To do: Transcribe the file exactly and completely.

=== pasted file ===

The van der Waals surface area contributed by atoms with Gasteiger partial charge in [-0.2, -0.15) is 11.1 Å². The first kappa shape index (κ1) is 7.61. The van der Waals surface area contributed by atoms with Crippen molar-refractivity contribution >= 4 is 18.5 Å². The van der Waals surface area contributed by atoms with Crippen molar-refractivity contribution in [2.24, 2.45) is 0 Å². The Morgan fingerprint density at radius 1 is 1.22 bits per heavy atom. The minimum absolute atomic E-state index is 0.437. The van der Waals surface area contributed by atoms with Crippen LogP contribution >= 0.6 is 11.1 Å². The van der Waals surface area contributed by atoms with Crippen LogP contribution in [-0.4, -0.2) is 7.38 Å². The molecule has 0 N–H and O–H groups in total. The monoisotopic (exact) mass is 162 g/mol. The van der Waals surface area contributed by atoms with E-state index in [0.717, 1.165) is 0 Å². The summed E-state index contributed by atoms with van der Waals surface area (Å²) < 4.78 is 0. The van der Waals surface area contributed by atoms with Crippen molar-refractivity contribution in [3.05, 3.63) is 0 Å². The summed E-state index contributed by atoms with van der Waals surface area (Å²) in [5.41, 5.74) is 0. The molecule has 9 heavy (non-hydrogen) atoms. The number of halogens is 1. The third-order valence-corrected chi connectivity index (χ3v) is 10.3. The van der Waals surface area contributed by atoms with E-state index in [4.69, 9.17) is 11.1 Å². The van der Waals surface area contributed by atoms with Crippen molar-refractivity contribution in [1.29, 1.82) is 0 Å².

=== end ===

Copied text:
The van der Waals surface area contributed by atoms with Gasteiger partial charge in [-0.2, -0.15) is 11.1 Å². The first kappa shape index (κ1) is 7.61. The van der Waals surface area contributed by atoms with Crippen molar-refractivity contribution >= 4 is 18.5 Å². The van der Waals surface area contributed by atoms with Crippen molar-refractivity contribution in [2.24, 2.45) is 0 Å². The Morgan fingerprint density at radius 1 is 1.22 bits per heavy atom. The minimum absolute atomic E-state index is 0.437. The van der Waals surface area contributed by atoms with Crippen LogP contribution >= 0.6 is 11.1 Å². The van der Waals surface area contributed by atoms with Crippen LogP contribution in [-0.4, -0.2) is 7.38 Å². The molecule has 0 N–H and O–H groups in total. The monoisotopic (exact) mass is 162 g/mol. The van der Waals surface area contributed by atoms with E-state index in [0.717, 1.165) is 0 Å². The summed E-state index contributed by atoms with van der Waals surface area (Å²) < 4.78 is 0. The van der Waals surface area contributed by atoms with Crippen molar-refractivity contribution in [3.05, 3.63) is 0 Å². The summed E-state index contributed by atoms with van der Waals surface area (Å²) in [5.41, 5.74) is 0. The molecule has 9 heavy (non-hydrogen) atoms. The number of halogens is 1. The third-order valence-corrected chi connectivity index (χ3v) is 10.3. The van der Waals surface area contributed by atoms with E-state index in [4.69, 9.17) is 11.1 Å². The van der Waals surface area contributed by atoms with Crippen molar-refractivity contribution in [1.29, 1.82) is 0 Å².